Then, last month, Ms. Slyker, who still works at Howl at the Moon as a musical director and performer, woke up to see a message on her phone from Brannen Brothers, the makers of her lost flute. “Why would they be calling me?” she thought. A company representative had been contacted by a music store in Boston, where a man had recently walked in and asked to have a silver flute appraised. The serial number on the flute matched the one Ms. Slyker had lost nine years earlier. “I almost passed out,” she said.
The employee was Brett Walberg, sales manager and woodwind specialist at Virtuosity Musical Instruments. He said he does about a dozen appraisals a week at the store. When he walked into work on Feb. 12, a colleague asked him to look at a silver flute that a customer had just brought in.
Something struck Mr. Walberg as odd. The customer did not appear to be a flutist. “It was kind of like watching someone who’s never picked up a football before, versus, like, Eli Manning picking up a football,” Mr. Walberg recalled Wednesday. The silver flute was rare, something a professional flutist was more likely to use than a casual hobbyist, according to Mr. Walberg, who also teaches music history at Lasell University.
That combination was “kind of a yellow flag,” he said. Following store protocols in such situations, he took pictures of the instrument, noted the serial number, and wrote down the customer’s name and contact information. Since the flute was not immediately determined to have been stolen, the store could hold on to it for only a limited amount of time. The flute was there for less than two hours, Mr. Walberg said. Then, it left with the man who had brought it in.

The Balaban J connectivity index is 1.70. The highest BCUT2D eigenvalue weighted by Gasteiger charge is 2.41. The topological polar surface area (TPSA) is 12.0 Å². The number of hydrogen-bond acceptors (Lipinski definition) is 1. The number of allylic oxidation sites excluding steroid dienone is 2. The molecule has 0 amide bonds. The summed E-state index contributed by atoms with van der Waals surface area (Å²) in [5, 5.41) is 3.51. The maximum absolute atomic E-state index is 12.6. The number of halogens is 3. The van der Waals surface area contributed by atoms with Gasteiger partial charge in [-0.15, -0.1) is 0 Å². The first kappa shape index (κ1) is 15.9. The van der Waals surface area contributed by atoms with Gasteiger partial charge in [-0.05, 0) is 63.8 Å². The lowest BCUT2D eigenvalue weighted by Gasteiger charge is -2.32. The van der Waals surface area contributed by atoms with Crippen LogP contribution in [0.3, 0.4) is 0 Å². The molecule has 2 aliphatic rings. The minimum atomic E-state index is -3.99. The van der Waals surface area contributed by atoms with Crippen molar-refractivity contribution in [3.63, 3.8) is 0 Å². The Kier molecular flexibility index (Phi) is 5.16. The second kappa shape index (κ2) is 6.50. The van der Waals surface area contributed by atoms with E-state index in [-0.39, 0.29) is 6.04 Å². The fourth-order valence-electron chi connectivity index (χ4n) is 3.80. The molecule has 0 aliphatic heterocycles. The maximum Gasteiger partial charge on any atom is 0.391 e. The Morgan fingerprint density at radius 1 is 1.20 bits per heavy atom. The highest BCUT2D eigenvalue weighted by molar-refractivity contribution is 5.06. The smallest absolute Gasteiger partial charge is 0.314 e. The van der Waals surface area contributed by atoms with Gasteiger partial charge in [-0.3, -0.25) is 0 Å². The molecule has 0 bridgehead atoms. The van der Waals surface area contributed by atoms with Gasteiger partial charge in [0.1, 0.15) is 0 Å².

Mr. Walberg contacted the flutemaker and gave them the information he had. The flutemaker began tracking down the original bill of sale for the item. When they found it, it had Ms. Slyker’s name. After nine years, her flute had been found.
“Imagine what you hold most dear in your day wasn’t there anymore,” said Mr. Walberg, who also plays the saxophone. Since the instrument is made of precious metals and appreciates in value over time, the $10,000 flute she lost in 2012 now cost $12,960 to replace, the flutemaker told Mr. Walberg.
Mr. Walberg, who is friends with Ms. Slyker’s brother, was unable to get the man to return the flute. Eventually, the store contacted detectives with the Boston Police Department. “We tried our best to have it resolved without any involvement with the police,” Mr. Walberg said.